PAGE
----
The government has no plans to abolish IR35. Instead, you have an opportunity to comment on how to reform the legislation.

Intermediaries Legislation (IR35): discussion document highlights that the abolition of IR35 is not considered to be an option for the government but that the legislation needs to be straight-forward and easier to understand and apply.

The door seems to be open for a fundamental reform and comments are invited to be received by the end of September. The key points for discussion are:

Views on the current IR35 system; specifically:

  • any evidence on the use of other types of intermediaries, aside from PSCs, to which IR35 may apply
  • any evidence on how PSCs currently operate IR35 and the issues the rules create for individuals and businesses across the market.

Views on options for reform; specifically:

  • any proposals for how to improve the effectiveness of IR35 that meet the objectives outlined in this document
  • any views on the implications of a change in the test which determines whether IR35 applies, both positive and negative, and what stakeholders’ preferred approach would be
  • any views on the potential option outlined in this document which would result in the engager taking on a greater role in being responsible for operating IR35, including:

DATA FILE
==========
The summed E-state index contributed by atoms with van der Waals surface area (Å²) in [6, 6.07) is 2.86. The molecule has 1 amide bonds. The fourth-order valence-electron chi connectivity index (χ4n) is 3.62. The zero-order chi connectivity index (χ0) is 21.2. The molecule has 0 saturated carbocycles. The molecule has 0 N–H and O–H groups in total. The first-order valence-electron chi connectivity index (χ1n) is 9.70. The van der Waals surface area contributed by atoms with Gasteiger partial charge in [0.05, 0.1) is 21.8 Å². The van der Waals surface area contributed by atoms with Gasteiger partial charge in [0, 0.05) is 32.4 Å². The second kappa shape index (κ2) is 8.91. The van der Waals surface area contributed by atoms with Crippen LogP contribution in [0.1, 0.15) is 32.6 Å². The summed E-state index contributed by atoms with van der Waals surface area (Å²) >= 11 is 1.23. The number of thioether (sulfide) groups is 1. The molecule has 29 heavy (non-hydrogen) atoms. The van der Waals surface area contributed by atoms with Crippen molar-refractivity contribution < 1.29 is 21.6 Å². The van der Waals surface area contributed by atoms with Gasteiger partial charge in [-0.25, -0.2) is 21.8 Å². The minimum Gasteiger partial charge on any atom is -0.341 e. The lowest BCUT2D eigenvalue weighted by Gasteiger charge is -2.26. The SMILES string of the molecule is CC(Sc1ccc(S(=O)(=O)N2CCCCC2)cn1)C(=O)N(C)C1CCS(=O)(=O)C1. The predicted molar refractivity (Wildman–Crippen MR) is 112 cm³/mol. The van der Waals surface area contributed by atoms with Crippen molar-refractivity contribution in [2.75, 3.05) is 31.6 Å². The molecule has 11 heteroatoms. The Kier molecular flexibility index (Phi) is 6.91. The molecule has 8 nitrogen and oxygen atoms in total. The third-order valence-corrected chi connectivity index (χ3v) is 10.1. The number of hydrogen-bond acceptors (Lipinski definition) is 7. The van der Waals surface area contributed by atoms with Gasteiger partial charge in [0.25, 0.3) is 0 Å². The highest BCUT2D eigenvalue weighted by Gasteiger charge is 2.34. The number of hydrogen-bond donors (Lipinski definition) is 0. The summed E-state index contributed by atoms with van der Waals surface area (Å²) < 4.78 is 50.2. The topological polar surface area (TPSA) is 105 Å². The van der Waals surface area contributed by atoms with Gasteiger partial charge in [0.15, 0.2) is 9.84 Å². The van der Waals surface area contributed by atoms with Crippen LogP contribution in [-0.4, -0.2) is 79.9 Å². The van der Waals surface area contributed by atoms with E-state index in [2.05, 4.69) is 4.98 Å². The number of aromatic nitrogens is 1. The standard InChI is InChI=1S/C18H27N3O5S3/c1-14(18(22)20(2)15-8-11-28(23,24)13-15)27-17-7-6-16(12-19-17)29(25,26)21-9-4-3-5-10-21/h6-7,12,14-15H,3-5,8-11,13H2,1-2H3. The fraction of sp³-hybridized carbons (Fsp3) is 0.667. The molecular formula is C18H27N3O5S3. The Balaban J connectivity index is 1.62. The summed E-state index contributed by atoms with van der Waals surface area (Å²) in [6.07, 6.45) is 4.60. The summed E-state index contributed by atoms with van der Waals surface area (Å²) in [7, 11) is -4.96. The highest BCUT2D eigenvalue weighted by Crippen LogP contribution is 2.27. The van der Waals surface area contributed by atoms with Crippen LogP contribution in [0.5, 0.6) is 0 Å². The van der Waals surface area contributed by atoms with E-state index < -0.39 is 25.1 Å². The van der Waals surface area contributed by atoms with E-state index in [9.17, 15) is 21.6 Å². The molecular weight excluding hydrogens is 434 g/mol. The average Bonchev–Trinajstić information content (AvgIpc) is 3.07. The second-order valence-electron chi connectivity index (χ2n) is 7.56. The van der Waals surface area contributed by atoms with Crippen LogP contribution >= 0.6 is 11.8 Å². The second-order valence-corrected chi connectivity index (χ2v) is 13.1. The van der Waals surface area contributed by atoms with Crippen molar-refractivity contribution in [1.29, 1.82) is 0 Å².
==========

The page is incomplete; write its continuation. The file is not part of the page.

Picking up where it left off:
• whether such an approach would be effective in achieving the objectives outlined in this document
    • how it could be made as straightforward as possible for engagers to determine whether IR35 should apply as part of their routine hiring conversations
    • whether there are particular sectors or types of engagers which would face particular challenges
    • how such an approach should work where a PSC is engaged by an individual rather than another business, and if there should be different rules which apply in these circumstances
    • any other views on the impacts of such a change and how they might be addressed to minimise any additional burden on engagers.

Article contributed from ACCA InPractice